Mary Schapiro, one of Barack Obama's first important economic appointments — who became one of his most controversial — will be leaving her post as chair of the Securities and Exchange Commission next month. Schaprio took the job in 2008 just as some of Wall Street's top financial institutions were crumbling and the commission was coming under heavy fire for failing to prevent the collapse of Lehman Brothers or catch on to the billion-dollar ponzi scheme run for years by Bernie Madoff.
The vacancy gives the president an important challenge heading into his second term, as two of the enduring themes of his re-election campaign were that he has lost all of his support on Wall Street, while (according to the Occupy Wall Street side of things) he was simultaneously not being tough enough when it came to regulating our "too big to fail" banks. According to Dealbook, Shapiro was run down by the demands of the job and the constant criticisms from all sides, and has been telling staff for more than a year that she would be gone after the November elections.
Two other women, Treasury Department official Mary Miller and former Bank of America executive Sallie Krawcheck are reportedly on the short list of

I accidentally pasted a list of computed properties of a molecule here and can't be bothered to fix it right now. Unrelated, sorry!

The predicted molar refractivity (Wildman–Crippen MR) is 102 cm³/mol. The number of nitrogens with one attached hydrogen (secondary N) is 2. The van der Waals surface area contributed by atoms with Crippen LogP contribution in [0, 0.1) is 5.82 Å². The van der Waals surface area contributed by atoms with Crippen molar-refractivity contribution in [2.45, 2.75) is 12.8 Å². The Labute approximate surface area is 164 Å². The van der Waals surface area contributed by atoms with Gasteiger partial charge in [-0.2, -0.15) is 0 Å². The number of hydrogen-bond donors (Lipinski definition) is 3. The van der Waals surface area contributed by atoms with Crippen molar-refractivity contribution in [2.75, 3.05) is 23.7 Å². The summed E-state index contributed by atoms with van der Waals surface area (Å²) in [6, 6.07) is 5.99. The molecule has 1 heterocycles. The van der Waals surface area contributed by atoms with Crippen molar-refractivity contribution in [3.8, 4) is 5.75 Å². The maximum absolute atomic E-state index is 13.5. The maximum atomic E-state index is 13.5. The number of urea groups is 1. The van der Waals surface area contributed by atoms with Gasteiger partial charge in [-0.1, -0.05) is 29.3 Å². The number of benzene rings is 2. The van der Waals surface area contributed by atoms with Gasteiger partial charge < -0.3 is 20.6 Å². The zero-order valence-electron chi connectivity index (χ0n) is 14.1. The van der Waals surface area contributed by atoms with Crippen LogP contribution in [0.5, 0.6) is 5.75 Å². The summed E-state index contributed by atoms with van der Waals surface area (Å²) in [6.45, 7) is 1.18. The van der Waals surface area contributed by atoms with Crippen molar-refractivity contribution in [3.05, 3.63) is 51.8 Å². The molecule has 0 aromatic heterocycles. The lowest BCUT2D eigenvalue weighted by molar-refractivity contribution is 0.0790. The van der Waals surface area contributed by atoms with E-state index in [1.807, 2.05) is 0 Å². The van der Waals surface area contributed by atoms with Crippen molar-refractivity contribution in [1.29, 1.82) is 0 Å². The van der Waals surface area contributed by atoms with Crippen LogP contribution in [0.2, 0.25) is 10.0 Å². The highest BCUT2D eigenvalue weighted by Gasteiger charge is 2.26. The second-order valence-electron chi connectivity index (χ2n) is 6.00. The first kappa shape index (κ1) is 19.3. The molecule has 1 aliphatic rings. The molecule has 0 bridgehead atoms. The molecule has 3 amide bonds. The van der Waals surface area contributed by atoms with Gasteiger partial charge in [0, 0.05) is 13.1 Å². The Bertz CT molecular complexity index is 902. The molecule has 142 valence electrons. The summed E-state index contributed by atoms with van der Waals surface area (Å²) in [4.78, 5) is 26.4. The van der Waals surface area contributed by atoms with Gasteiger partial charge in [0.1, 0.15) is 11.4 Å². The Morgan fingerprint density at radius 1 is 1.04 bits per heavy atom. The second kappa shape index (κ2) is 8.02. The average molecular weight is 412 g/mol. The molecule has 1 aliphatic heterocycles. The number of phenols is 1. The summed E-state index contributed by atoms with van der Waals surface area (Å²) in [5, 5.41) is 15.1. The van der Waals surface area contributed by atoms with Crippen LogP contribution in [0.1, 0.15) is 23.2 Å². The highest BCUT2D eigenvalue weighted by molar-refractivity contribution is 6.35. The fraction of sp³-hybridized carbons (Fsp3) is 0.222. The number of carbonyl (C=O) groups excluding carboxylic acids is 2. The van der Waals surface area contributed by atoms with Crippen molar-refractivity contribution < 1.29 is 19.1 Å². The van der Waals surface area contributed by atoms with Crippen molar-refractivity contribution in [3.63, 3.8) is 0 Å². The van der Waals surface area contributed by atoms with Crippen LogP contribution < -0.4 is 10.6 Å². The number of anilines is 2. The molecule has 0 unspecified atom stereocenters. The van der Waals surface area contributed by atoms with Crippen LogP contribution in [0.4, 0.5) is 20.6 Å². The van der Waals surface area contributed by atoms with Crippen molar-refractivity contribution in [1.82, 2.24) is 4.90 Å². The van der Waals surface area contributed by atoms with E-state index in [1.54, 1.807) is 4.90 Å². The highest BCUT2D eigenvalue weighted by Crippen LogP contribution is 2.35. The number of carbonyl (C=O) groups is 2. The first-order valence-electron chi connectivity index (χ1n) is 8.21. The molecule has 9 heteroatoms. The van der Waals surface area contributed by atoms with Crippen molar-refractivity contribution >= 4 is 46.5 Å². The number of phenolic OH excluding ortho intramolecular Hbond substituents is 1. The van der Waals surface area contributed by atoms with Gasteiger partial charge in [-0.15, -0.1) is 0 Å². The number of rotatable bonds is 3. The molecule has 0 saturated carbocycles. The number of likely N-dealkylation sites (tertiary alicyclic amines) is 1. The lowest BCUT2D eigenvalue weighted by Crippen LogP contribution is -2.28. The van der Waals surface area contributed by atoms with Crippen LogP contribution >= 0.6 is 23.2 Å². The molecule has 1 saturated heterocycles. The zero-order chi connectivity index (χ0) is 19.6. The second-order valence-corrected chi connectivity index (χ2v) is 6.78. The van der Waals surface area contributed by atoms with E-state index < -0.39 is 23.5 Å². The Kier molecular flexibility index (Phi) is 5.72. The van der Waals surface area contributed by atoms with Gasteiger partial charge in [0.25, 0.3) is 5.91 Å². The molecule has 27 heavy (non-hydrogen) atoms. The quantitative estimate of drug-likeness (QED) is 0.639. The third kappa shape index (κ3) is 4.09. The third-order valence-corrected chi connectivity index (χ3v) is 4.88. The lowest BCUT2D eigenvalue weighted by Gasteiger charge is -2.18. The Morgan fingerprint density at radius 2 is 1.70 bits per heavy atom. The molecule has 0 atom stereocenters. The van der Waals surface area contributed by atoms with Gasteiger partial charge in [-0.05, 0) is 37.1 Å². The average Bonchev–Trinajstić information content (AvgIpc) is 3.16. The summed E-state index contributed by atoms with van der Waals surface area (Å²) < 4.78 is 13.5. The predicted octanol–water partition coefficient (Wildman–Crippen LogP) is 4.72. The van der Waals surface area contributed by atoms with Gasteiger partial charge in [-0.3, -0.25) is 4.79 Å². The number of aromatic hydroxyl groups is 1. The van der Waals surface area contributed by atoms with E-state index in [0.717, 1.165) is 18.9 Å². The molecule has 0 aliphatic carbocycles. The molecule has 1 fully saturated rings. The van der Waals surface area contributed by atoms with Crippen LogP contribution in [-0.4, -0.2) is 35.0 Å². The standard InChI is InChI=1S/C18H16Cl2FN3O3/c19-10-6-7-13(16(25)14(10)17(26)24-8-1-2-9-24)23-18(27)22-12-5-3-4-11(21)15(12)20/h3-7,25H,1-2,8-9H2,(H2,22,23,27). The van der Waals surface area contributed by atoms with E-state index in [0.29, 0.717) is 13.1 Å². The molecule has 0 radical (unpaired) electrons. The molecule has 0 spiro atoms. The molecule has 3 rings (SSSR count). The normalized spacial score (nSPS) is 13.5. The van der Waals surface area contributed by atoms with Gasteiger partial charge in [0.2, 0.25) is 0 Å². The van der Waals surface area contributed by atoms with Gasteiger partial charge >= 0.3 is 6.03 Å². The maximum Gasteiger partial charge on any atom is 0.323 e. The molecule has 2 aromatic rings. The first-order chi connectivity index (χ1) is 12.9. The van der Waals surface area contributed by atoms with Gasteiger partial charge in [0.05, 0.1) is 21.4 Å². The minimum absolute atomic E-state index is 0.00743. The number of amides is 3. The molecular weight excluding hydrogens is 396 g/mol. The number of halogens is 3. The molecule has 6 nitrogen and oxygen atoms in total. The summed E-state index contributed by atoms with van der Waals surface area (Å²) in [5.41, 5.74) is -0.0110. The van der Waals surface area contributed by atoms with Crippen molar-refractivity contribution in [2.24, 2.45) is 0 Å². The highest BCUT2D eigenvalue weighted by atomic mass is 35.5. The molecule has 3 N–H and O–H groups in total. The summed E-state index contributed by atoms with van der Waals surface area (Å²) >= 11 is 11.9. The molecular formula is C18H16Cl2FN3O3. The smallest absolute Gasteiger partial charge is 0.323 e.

possible replacements. Krawcheck is one of the most successful women bankers in U.S. history and is a popular talking head on CNBC (and Twitter), after helping to save Bank of America's troubled acquisition of Merrill Lynch and leading BofA's wealth management division to record profits in the midst of the financial crisis.
UPDATE: President Obama has designated fellow S.E.C. commissioner Elisse B. Walter as the new chair. Dealbook had suggested that Walter would be the interim chair, but appears she will be the permanent replacement. Walter does not require Congressional approval since she was already approved as a commissioner.
In other banker news, just moments before Schapiros' announcement the Bank of England named Mark Carney—a Canadian!—to be the central bank's new Governor. Carney was named Central Bank Governor of the Year for 2012 for his steady hand with Canadian monetary policy.
This article is from the archive of our partner The Wire.
We want to hear what you think about this article. Submit a letter to the editor or write to email@example.com.